translated by: Mor Ilan
In May 2018, the House of Representatives of the state of Missouri approved a bill banning use of the term “meat” to describe any product that has the form, flavor, texture, or aroma of meat but is not produced from the flesh of animal carcasses. The explicit intent of the bill was to protect the interests of cattle farmers, who were concerned with the sharp rise in demand for plant-based meat substitutes by the ever-growing community of vegetarians and vegans in the US (“Beyond Meat”, a Missouri-based company, was one of the first in the country to offer quality and reasonably priced meat substitutes). But as critics of the bill quickly noticed, the wording of the bill extended beyond just plant-based alternatives and banned the use of the word “meat” in relation to synthetic meat, cultured meat, and lab or clean meat – meaning, any food product produced from meat tissue not sourced from slaughtered animals, but rather from lab-grown cell cultures.
Practically speaking, there still exists a huge gap between the current actual status of the production of affordable meat alternatives from non-plant-based sources and the speculative future possibilities inherent in this synthetic meat enterprise. But far beyond that is the fact that – either consciously or unconsciously – the State of Missouri does not distinguish between imitation using substitutes and innovative technological production methods. This clearly demonstrates the singular importance of synthetic meat in any debate seeking to investigate the complex relations between pretense and production, between fiction and fabrication. In this regard, the following compilation, which appears in the “Fake It Make It” edition of “Maarav” and accompanies the 2018 Print Screen Festival, is dedicated to a critical examination of these relations as reflected in cultural, academic, and artistic debates being waged in tandem with the dizzying commercial and technological development of synthetic meat production.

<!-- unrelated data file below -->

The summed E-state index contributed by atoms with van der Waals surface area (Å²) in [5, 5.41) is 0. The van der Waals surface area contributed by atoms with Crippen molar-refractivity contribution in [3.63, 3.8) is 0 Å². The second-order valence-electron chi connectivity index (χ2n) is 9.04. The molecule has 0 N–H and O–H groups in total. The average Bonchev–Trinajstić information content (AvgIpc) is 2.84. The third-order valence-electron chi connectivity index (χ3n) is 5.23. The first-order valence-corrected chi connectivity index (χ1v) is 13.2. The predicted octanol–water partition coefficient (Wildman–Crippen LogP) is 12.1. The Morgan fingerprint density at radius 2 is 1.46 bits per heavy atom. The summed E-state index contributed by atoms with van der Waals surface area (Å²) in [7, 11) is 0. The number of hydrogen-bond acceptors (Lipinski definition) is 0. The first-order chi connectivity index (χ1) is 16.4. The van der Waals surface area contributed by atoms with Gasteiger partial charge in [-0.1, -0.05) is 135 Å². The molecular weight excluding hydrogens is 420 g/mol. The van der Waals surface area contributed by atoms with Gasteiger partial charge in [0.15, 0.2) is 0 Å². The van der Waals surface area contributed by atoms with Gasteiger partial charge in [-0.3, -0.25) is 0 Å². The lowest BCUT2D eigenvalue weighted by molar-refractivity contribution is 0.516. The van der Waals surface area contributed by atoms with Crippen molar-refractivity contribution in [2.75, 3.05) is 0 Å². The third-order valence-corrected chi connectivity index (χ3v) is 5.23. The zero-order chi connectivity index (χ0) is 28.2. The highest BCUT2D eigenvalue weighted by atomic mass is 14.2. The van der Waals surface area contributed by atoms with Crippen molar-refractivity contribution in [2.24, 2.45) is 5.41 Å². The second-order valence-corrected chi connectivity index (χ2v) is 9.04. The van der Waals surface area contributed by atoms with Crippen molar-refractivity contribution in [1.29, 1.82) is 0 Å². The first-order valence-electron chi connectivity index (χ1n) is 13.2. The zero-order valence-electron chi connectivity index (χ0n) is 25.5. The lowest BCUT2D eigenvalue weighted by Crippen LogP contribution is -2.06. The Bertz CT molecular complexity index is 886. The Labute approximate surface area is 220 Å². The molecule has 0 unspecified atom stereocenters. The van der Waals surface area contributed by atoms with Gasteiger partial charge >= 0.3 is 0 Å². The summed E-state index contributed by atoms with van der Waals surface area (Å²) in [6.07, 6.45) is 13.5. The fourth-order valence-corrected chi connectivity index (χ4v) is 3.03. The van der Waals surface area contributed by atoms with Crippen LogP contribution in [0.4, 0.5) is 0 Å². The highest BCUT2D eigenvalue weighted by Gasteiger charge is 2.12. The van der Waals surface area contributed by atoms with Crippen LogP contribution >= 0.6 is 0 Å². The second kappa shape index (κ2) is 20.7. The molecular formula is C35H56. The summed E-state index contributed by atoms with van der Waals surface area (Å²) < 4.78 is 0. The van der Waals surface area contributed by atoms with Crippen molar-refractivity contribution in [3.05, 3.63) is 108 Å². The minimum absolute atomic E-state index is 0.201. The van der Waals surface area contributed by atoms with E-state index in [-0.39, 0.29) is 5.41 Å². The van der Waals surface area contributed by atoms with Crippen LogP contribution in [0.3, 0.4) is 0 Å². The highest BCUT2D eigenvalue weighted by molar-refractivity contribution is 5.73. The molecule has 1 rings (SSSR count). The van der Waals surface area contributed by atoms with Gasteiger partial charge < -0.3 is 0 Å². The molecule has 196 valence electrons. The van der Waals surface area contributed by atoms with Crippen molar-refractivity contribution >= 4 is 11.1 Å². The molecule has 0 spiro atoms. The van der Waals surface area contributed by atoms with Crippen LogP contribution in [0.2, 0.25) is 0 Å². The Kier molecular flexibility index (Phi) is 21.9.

Oron Catts and Ionat Zurr describe their groundbreaking art experiments documenting the consumption of meat morsels which were generated outside of their natural biological environment. They raise fundamental questions that arise from transforming the living body into raw material and converting biology into technology. Ariel Tsovel explains how epistemological and ontological challenges posed by “meat parallels” require a renewed perspective on the relations between original, fraud and imitation – and in a broader context, the relations between truth and fiction. Tamar Novick situates the fantasy of clean meat within the historical and cultural sequence of visions of culinary utopia, reminding us that the laboratory is never isolated from the realities of time and place, nor are its outcomes “clean”. The interview between researcher and activist of the vegan movement Tobias Leenaert and philosopher and bioethicist Cor van der Weele examines why, despite a wealth of excellent plant-based options, we continue on our quest for lab meat. They question the motivations for such behavior in view of the current correlation between veganism and technological advancement. Finally, a series of images from the art-science project “Meat the Future” offers a range of innovative and original methods to present, package, serve and consume synthetic meat in ways that disconnect it from its natural origin, both in terms of aesthetic and consumer interests.